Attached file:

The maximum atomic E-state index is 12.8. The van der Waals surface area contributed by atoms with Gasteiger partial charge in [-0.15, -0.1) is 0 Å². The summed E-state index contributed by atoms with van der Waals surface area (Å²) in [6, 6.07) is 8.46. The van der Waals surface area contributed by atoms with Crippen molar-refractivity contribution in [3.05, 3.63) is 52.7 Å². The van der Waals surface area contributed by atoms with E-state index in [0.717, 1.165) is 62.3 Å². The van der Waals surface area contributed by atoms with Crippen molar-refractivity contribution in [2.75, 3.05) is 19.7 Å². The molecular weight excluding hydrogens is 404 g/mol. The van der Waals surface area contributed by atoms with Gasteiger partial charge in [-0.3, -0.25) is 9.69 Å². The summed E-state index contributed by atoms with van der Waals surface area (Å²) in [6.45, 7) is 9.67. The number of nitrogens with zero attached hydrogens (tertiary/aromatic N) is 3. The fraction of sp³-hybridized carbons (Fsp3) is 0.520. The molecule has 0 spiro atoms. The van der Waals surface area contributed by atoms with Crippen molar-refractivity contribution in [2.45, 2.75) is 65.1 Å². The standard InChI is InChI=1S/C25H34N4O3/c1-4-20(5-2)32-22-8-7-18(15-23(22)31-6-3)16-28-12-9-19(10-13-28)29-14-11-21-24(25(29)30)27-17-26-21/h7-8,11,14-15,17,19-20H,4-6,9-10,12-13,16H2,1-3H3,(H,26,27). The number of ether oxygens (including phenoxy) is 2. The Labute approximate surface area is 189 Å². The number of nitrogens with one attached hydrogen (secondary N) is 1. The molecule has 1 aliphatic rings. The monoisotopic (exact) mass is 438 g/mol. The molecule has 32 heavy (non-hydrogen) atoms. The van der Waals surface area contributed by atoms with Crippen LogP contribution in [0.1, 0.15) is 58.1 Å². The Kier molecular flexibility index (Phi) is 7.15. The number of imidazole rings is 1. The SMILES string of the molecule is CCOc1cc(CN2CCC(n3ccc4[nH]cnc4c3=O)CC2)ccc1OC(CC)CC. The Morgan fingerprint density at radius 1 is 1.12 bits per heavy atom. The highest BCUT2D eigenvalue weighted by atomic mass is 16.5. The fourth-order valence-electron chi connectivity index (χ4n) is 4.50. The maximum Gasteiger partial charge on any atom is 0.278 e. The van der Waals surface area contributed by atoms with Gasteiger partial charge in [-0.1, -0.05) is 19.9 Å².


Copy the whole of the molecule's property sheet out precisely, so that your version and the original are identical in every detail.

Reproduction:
The maximum atomic E-state index is 12.8. The van der Waals surface area contributed by atoms with Gasteiger partial charge in [-0.15, -0.1) is 0 Å². The summed E-state index contributed by atoms with van der Waals surface area (Å²) in [6, 6.07) is 8.46. The van der Waals surface area contributed by atoms with Crippen molar-refractivity contribution in [3.05, 3.63) is 52.7 Å². The van der Waals surface area contributed by atoms with E-state index in [0.717, 1.165) is 62.3 Å². The van der Waals surface area contributed by atoms with Crippen molar-refractivity contribution in [2.75, 3.05) is 19.7 Å². The molecular weight excluding hydrogens is 404 g/mol. The van der Waals surface area contributed by atoms with Gasteiger partial charge in [-0.3, -0.25) is 9.69 Å². The summed E-state index contributed by atoms with van der Waals surface area (Å²) in [6.45, 7) is 9.67. The number of nitrogens with zero attached hydrogens (tertiary/aromatic N) is 3. The fraction of sp³-hybridized carbons (Fsp3) is 0.520. The molecule has 0 spiro atoms. The van der Waals surface area contributed by atoms with Crippen molar-refractivity contribution in [2.45, 2.75) is 65.1 Å². The standard InChI is InChI=1S/C25H34N4O3/c1-4-20(5-2)32-22-8-7-18(15-23(22)31-6-3)16-28-12-9-19(10-13-28)29-14-11-21-24(25(29)30)27-17-26-21/h7-8,11,14-15,17,19-20H,4-6,9-10,12-13,16H2,1-3H3,(H,26,27). The number of ether oxygens (including phenoxy) is 2. The Labute approximate surface area is 189 Å². The number of nitrogens with one attached hydrogen (secondary N) is 1. The molecule has 1 aliphatic rings. The monoisotopic (exact) mass is 438 g/mol. The molecule has 32 heavy (non-hydrogen) atoms. The van der Waals surface area contributed by atoms with Crippen LogP contribution in [0.1, 0.15) is 58.1 Å². The Kier molecular flexibility index (Phi) is 7.15. The number of imidazole rings is 1. The SMILES string of the molecule is CCOc1cc(CN2CCC(n3ccc4[nH]cnc4c3=O)CC2)ccc1OC(CC)CC. The Morgan fingerprint density at radius 1 is 1.12 bits per heavy atom. The highest BCUT2D eigenvalue weighted by atomic mass is 16.5. The fourth-order valence-electron chi connectivity index (χ4n) is 4.50. The maximum Gasteiger partial charge on any atom is 0.278 e. The van der Waals surface area contributed by atoms with Gasteiger partial charge in [-0.1, -0.05) is 19.9 Å².